BILLINGS, Mont. — Bit Tarter cracks a gleeful smile as she rummages through a red, white and blue star-shaped box for artifacts.
"We find quite a few points," Bit says of the arrowheads discovered on her ranch. "That's great family fun to look for arrowheads."
According to archeological surveys of the Otter Creek region in southeastern Montana, human habitation goes back at least 10,500 years. James R. Wettstaed wrote in a research paper on the area for the Forest Service that small, nomadic family units of about 25 people were the first to occupy the area. The people likely existed on a diversified diet of local vegetation and wild game.
Short-term camps have been found on the tops of buttes, canyon rims, along drainages and a few wintering sites in caves. According to the Forest Service, the Ashland area averages an archeological site every 50 acres. Out of the 438,000 acres of forest land, only 10% has been surveyed.
"The district does have many tremendous archeological sites," says Liz McFarland, Ashland District ranger for the Custer National Forest.
One of the reasons for those many archeological sites is the availability of porcellanite. Porcellanite is a native stone created when burning coal seams bake the surrounding dirt into rock. The porcellanite was used by prehistoric people of the area as the raw material for tools such as arrowheads, scrapers and lance points.
"Natives were drawn to the area partly because of the overwhelming availability of porcellanite," says Halcyon LaPoint, a Forest Service archeologist. "It's like a scoria, only more easily knapped."
Finding good, easy-to-chip tool material wasn't easy, LaPoint says.
"My son found the head of an ax," says Buzz Tarter, Bit's husband. "It was broken in half. I swear Alley Oop was swinging that thing; it was huge."
The other attractions to the Otter Creek area were water, pine trees and wild game. Buffalo were part of the attraction for natives. Buzz says he found weathered skulls nearby. One hangs over the bookshelves in his rustic living room, another is perched on his porch. Large kill sites have been found within and south of the Ashland District. Although archeological evidence seems to indicate most of the habitation of the area was short-term and seasonal, some more recent theories have challenged those assumptions.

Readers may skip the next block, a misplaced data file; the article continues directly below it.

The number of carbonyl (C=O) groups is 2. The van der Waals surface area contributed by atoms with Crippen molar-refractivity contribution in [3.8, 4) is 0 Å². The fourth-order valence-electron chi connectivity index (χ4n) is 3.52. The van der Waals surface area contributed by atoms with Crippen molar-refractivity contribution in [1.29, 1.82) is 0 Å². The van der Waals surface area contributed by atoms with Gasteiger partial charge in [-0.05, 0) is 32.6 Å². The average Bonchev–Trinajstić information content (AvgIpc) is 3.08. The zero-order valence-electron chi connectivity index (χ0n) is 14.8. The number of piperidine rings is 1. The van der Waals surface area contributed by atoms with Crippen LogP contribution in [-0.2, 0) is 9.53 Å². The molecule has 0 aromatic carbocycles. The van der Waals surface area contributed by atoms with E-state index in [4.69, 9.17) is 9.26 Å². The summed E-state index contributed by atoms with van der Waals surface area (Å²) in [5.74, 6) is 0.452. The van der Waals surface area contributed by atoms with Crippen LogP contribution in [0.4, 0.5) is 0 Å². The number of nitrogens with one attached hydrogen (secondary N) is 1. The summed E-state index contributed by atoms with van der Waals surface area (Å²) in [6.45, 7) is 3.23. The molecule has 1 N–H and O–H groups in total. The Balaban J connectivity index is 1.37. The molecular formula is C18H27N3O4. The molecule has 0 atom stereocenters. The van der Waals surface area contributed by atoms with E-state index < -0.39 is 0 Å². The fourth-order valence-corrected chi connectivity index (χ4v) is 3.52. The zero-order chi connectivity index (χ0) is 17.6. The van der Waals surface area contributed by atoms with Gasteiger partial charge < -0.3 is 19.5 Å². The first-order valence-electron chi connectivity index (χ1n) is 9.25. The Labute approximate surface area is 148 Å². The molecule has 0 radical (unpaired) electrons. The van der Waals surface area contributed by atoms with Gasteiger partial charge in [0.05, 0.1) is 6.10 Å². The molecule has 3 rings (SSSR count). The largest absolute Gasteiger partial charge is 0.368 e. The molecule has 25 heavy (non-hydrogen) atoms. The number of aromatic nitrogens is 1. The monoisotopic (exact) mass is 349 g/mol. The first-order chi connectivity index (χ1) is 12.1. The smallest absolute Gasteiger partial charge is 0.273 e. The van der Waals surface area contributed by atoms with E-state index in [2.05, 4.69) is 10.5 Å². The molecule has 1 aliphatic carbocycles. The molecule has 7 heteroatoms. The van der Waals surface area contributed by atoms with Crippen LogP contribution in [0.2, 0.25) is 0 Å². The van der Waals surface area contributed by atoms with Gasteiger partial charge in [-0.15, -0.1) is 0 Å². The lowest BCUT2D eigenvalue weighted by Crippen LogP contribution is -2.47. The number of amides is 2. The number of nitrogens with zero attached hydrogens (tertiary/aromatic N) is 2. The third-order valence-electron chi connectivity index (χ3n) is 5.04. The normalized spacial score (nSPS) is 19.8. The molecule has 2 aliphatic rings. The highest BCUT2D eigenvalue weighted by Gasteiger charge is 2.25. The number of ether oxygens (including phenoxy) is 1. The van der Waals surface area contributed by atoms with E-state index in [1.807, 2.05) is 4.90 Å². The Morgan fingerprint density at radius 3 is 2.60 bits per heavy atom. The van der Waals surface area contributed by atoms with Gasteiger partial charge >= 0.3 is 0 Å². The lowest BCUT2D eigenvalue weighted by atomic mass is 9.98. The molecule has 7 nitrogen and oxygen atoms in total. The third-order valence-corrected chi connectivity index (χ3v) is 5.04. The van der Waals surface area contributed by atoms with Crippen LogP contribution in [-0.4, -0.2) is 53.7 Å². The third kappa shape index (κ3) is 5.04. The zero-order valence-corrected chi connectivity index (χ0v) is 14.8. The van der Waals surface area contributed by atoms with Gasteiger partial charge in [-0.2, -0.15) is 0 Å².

"There was good hunting, water, trees, all of the good stuff if you're a hunter-gatherer," says Sherri Deaver, an archeologist for Ethnoscience in Billings, Mont.
After 1400 A.D., the Crow Indians began to move into the Otter Creek area in small bands from the Midwest. They shared the area with several other nomadic tribes. Samples of Shoshone petroglyphs have been found on the Ashland District of the Custer National Forest. The Northern Cheyenne, whose reservation is just west of the Ashland District on the other side of the Tongue River, at one time shared the region with the Teton Sioux from the Dakotas.
According to a Forest Service history of the region written by Wilson F. Clark, it was the Sioux that forced the Cheyenne out of the Black Hills and into conflict with the Crow Tribe. "The Cheyenne split into two major bands, with the Northern Cheyennes centering on the Tongue/Rosebud area," Clark writes.
The Ashland region was initially given to the Crow Tribe in the 1851 Fort Laramie Treaty. The Cheyenne were given lands between the North Platte and Arkansas Rivers. But in another treaty 10 years later, the Cheyenne gave up most of the North Platte lands, agreeing to settle on Sand Creek near the Arkansas River.
Some of the Cheyenne warriors refused to agree to the treaty. In 1864, the Cheyenne encampment along Sand Creek was attacked by Col. John Chivington and his Colorado Volunteers who brutally murdered women and children. Repercussions from the assault reverberated throughout the Montana-Wyoming area as the Cheyenne and Sioux joined to fight white immigration and settlement.
Hostilities Between Tribes, U.S. Forces
This atmosphere gave rise to the great warrior Chief Red Cloud, whose bold raids on wagon trains and U.S. Cavalry troops prompted the U.S. government to establish forts along the Bozeman Trail as protection. The trail was eventually abandoned because of the danger to travelers and soldiers.
The Fort Laramie Treaty of 1868 gave the Indians small gains, but they were short lived. In 1875 the Northern Cheyenne, Sioux and Northern Arapaho were ordered onto reservation lands. When only one band complied, Gen. George Crook was dispatched to the region. His troops were defeated at Rosebud Creek, just southwest of Ashland. Shortly thereafter, Lt. Col. George Armstrong Custer rode boldly onto the scene only to be wiped out at the Battle of the Little Bighorn on June 25, 1876.